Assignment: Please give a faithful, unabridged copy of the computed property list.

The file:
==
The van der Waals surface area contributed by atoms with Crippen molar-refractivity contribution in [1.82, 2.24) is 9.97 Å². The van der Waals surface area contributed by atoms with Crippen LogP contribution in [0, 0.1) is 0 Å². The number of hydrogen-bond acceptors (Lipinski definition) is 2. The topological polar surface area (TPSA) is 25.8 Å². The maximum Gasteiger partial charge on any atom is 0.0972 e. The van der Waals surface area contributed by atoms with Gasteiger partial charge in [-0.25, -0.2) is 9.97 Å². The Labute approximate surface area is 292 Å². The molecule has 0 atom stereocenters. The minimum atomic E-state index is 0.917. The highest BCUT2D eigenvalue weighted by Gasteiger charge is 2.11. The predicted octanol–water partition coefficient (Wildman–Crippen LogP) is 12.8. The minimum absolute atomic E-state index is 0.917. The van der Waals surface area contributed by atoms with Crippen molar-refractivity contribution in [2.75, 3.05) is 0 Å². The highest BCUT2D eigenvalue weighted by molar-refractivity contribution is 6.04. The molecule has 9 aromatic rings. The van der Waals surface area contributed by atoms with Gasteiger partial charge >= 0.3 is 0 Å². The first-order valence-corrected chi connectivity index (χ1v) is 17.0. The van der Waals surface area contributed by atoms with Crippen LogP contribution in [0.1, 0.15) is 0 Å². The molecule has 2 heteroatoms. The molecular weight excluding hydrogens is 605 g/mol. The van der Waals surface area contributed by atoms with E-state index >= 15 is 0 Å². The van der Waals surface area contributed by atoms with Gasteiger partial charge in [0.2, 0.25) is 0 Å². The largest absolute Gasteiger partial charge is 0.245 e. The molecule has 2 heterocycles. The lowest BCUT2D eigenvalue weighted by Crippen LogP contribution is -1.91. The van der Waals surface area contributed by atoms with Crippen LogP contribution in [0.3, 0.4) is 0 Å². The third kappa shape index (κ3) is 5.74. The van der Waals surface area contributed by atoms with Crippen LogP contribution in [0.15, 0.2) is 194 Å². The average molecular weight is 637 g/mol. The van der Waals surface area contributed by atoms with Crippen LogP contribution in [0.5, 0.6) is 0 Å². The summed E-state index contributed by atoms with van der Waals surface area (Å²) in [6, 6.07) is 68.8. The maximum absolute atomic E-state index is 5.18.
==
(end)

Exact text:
The van der Waals surface area contributed by atoms with Crippen molar-refractivity contribution in [1.82, 2.24) is 9.97 Å². The van der Waals surface area contributed by atoms with Crippen LogP contribution in [0, 0.1) is 0 Å². The number of hydrogen-bond acceptors (Lipinski definition) is 2. The topological polar surface area (TPSA) is 25.8 Å². The maximum Gasteiger partial charge on any atom is 0.0972 e. The van der Waals surface area contributed by atoms with Gasteiger partial charge in [-0.25, -0.2) is 9.97 Å². The Labute approximate surface area is 292 Å². The molecule has 0 atom stereocenters. The minimum atomic E-state index is 0.917. The highest BCUT2D eigenvalue weighted by Gasteiger charge is 2.11. The predicted octanol–water partition coefficient (Wildman–Crippen LogP) is 12.8. The minimum absolute atomic E-state index is 0.917. The van der Waals surface area contributed by atoms with Crippen molar-refractivity contribution in [2.75, 3.05) is 0 Å². The highest BCUT2D eigenvalue weighted by molar-refractivity contribution is 6.04. The molecule has 9 aromatic rings. The van der Waals surface area contributed by atoms with Gasteiger partial charge >= 0.3 is 0 Å². The first-order valence-corrected chi connectivity index (χ1v) is 17.0. The van der Waals surface area contributed by atoms with Crippen LogP contribution in [0.1, 0.15) is 0 Å². The molecule has 2 heteroatoms. The molecular weight excluding hydrogens is 605 g/mol. The van der Waals surface area contributed by atoms with E-state index >= 15 is 0 Å². The van der Waals surface area contributed by atoms with Gasteiger partial charge in [0.2, 0.25) is 0 Å². The largest absolute Gasteiger partial charge is 0.245 e. The molecule has 2 heterocycles. The lowest BCUT2D eigenvalue weighted by Crippen LogP contribution is -1.91. The van der Waals surface area contributed by atoms with Crippen LogP contribution in [0.3, 0.4) is 0 Å². The third kappa shape index (κ3) is 5.74. The van der Waals surface area contributed by atoms with Crippen LogP contribution in [0.15, 0.2) is 194 Å². The average molecular weight is 637 g/mol. The van der Waals surface area contributed by atoms with Crippen LogP contribution in [0.5, 0.6) is 0 Å². The summed E-state index contributed by atoms with van der Waals surface area (Å²) in [6, 6.07) is 68.8. The maximum absolute atomic E-state index is 5.18.